During BBO’s last visit to Cleveland a few months back, Cleveland PD Captain Keith Sulzer Sid something that has resonated with the members of BBO: “Never underestimate the power of you have as an individual to change the course of someone’s life”. Never has this been more true in the work being done by Laurie and her foundation; and never has it been more personal to this group.
Brothers Before Others founder/President Michael Burke served the City of New York as a police officer; a career that saw both the 1993 WTC bombing and the attacks of 9/11. Since that day and the recovery period that followed, Michael has been personally unable to return to the World Trade Center. In a recent reflective piece about 9/11 and the World Trade Center that he wrote for Blue Magazine, Michael closed with: “You see, I’ve learned that your rise and fall and rise again embody who I am – a fighter, never quitting and uniting departments and cities. For this and all the rest, I owe you to come back. Maybe someday.”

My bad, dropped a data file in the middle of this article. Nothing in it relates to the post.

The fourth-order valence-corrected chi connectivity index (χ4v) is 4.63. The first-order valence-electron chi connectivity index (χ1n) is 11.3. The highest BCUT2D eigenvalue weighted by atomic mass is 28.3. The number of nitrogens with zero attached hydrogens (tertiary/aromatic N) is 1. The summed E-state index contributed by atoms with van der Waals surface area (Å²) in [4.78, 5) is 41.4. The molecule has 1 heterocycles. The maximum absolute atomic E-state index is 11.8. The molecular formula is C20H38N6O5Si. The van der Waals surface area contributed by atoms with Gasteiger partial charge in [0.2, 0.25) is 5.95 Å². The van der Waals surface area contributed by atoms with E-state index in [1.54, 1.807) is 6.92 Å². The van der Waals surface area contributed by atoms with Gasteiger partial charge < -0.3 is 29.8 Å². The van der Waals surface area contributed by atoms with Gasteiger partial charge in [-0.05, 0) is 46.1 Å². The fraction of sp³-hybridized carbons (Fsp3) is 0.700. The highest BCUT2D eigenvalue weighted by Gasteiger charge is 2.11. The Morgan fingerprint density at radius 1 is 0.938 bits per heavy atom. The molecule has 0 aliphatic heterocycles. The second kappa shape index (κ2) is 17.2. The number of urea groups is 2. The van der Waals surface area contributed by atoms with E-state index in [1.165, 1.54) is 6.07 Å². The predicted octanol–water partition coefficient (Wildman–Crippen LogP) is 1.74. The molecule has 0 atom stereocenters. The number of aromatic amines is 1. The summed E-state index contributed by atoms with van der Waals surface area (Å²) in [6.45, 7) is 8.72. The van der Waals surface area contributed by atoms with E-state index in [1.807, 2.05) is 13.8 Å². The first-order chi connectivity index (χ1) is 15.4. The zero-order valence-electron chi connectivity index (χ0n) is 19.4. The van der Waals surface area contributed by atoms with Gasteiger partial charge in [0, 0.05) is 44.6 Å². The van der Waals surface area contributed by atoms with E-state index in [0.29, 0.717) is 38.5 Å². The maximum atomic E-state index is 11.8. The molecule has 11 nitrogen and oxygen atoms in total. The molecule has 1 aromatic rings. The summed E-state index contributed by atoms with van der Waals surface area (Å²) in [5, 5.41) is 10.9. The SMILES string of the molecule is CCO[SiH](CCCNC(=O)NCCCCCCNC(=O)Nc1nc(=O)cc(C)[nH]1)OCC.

Supported by Laurie and inspired by the work she is doing, this year, Michael made good on that promise. Not only did Michael accompany the group to all of the above listed stops, he also joined them at the WTC plaza for his first time back, where flowers were placed by the names of the police officers lost that day, including PO Tietjen and PO Webb.
Whether it’s 9/11 related or otherwise, grief effects everyone differently and is often a weight that often times can be disabling. There is no set time table for how it is processed and getting passed it is not something someone can simply be told to do. However, with people like Laurie serving as an example and as support, there is always a light at the end of the tunnel for those who are still in it’s grasp. If you find yourself still in that position, stay in the fight. Please use those around you and those who share your experiences as support. No matter how individual your stress and grief may seem, someone is always walking that road with you. In honor of those you have lost and in your time, as Michael stated, “For this and the rest, I owe you to come back. Maybe someday.”
For More on Ray Pfeifer and the Ray Pfeifer Foundation:
For More on the Kenneth Tietjen Memorial Foundation:
For a Reflective Piece on Police Office Moira Smith:
*A full catalogue of Jonny Castro’s work can be found on both FB and Instagram by searching “Jonny Castro Art”